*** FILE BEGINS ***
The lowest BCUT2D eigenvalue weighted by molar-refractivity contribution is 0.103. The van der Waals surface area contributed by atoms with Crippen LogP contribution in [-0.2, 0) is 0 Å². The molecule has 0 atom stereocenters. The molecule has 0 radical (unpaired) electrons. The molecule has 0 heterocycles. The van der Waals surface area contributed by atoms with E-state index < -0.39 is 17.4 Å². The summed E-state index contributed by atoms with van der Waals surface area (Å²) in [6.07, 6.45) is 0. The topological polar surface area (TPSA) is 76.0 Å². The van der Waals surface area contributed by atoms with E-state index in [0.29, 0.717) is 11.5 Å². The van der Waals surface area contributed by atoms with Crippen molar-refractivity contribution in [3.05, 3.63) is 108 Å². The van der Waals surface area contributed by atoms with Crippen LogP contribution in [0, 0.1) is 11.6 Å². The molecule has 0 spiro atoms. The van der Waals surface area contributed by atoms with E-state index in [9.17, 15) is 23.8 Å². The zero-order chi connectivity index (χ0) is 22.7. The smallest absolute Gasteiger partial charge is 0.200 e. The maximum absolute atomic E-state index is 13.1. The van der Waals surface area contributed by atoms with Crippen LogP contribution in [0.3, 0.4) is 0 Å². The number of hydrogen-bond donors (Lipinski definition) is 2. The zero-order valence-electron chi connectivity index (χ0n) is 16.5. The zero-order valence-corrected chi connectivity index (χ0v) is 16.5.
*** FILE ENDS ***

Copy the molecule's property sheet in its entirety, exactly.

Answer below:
The lowest BCUT2D eigenvalue weighted by molar-refractivity contribution is 0.103. The van der Waals surface area contributed by atoms with Crippen LogP contribution in [-0.2, 0) is 0 Å². The molecule has 0 atom stereocenters. The molecule has 0 radical (unpaired) electrons. The molecule has 0 heterocycles. The van der Waals surface area contributed by atoms with E-state index < -0.39 is 17.4 Å². The summed E-state index contributed by atoms with van der Waals surface area (Å²) in [6.07, 6.45) is 0. The topological polar surface area (TPSA) is 76.0 Å². The van der Waals surface area contributed by atoms with E-state index in [0.29, 0.717) is 11.5 Å². The van der Waals surface area contributed by atoms with Crippen molar-refractivity contribution in [3.05, 3.63) is 108 Å². The van der Waals surface area contributed by atoms with Crippen LogP contribution in [0, 0.1) is 11.6 Å². The molecule has 0 spiro atoms. The van der Waals surface area contributed by atoms with E-state index in [9.17, 15) is 23.8 Å². The zero-order chi connectivity index (χ0) is 22.7. The smallest absolute Gasteiger partial charge is 0.200 e. The maximum absolute atomic E-state index is 13.1. The van der Waals surface area contributed by atoms with Crippen LogP contribution in [0.3, 0.4) is 0 Å². The number of hydrogen-bond donors (Lipinski definition) is 2. The zero-order valence-electron chi connectivity index (χ0n) is 16.5. The zero-order valence-corrected chi connectivity index (χ0v) is 16.5.